The International 2016 Prize Pool Cracks $14 Million, Remains (Barely) On Pace To Surpass 2015 Mark

Posted By Robert DellaFave on July 1, 2016 - Last Updated on January 22, 2018

[toc]The release of the Immortal Treasures II package last week sparked a short-lived sales surge of Battle Passes and Levels, propelling the prize pool for The International 2016 above $14 million.

Thanks to the uptick, the fund for the calendar’s most prestigious Dota 2 tournament still remains on pace to break the $18.43 million record set in 2015.

But the gap has closed considerably, and what initially looked like a runaway race has turned into a dogfight.

New record no longer a certainty

As of the time of this writing, Valve‘s crowdsourcing campaign has generated a prize pool of just over $14.25 million – approximately $700k more than what was collected 44 days into last year’s effort.

When we last checked in , the disparity was significantly larger – nearly $1.8 million. However, that figure was an aberration caused by this year’s early release of the Collector’s Cache.

[toc]In other words, the reason the 2015 effort has effectively “caught up” in the past two weeks is because current year-on-year comparisons account for the release of the screamingly popular cache in both years.

The chart below (data via by dota2.prizetrac.kr) illustrates this trend:

International Prize Pool - June 30

Notice that the release of the Immortal Treasures II package on June 23 resulted in a sales uptick, albeit a much smaller one, of its own.

On the day the treasure was released, the prize pool surged nearly $625k, and in the week since, the fund has swelled by $1.67 million. The latter figure represents a week-on-week growth margin of nearly 250 percent.

Impressive, but hardly enough to fend off the the 2015 campaign from reclaiming the lead.

At least one more reason to be hopeful

Campaign watchers can expect another sales spike in the coming weeks when the final Immortal Treasure package is released.

Historically, big reveals that fall near the tail end of the campaign have not performed as well as those that came before. To wit, last year’s Immortal Treasures III release was the least influential of the three, prompting just $210k in campaign contributions on its first post-launch day.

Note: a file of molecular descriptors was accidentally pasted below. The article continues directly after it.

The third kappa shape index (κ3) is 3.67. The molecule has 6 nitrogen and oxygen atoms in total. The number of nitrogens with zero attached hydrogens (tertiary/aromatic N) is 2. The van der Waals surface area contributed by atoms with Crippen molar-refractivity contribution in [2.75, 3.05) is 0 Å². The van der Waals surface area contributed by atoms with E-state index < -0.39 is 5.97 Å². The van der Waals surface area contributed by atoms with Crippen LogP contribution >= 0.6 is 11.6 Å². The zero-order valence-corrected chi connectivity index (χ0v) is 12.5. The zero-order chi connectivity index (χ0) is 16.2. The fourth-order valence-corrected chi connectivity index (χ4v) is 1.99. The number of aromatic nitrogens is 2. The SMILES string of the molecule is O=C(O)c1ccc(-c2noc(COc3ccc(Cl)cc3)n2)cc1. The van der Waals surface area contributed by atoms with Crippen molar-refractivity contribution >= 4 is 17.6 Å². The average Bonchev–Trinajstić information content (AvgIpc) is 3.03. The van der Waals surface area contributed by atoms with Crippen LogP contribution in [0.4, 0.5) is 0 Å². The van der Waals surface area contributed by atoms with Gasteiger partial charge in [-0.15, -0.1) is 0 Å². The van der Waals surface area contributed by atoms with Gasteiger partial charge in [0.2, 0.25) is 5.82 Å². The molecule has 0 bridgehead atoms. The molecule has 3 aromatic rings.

However, this year’s data shows that Immortal Treasure releases are having a more notable impact, so much so, that $500k in first day contributions do not appear out of the question.

There are two other wildcards that may or may not facilitate a sales surge:

  • As of Wednesday, the roster for The International 2016 is nearly set. Increased media attention and hype could very well translate into heightened Battle Pass sales.
  • One of the campaign’s stretch goals is the High-Water Mark challenge, which rewards Battle Pass holders with added treasures, pending this year’s prize pool eclipses the 2015 fund. It’s plausible that momentum will build as the prize pool inches closer to last year’s mark.

On the flip side, the 2016 campaign is considerably shorter than last year’s effort. It will officially end on August 11, 87 days after it began. Last year, players had 93 days to contribute to the campaign.

The International roster takes form

Now that The International qualifiers have concluded, 14 out of the 16 competing squads are known.

Six teams bypassed the qualifiers by receiving direct invites. They are:

  • OG
  • Team Liquid
  • Newbee
  • LGD Gaming
  • MVP Phoenix
  • Natus Vincere

More details here.

ESports aficionados will readily recognize the names of most of the eight qualifying teams:

  • Team Secret
  • Alliance
  • Wings Gaming
  • Vici Gaming Reborn
  • TNC Gaming
  • Fnatic
  • Evil Geniuses
  • Digital Chaos

Four wildcard teams will compete for the final two tournament spots. Last year, a wildcard team (CDED) went on to the finals, before losing to reigning champion Evil Geniuses 3-1.

Evil Geniuses won $6.6 million for its first place effort, but due to a team roster change during the Manila Major, were excluded from a direct invite.

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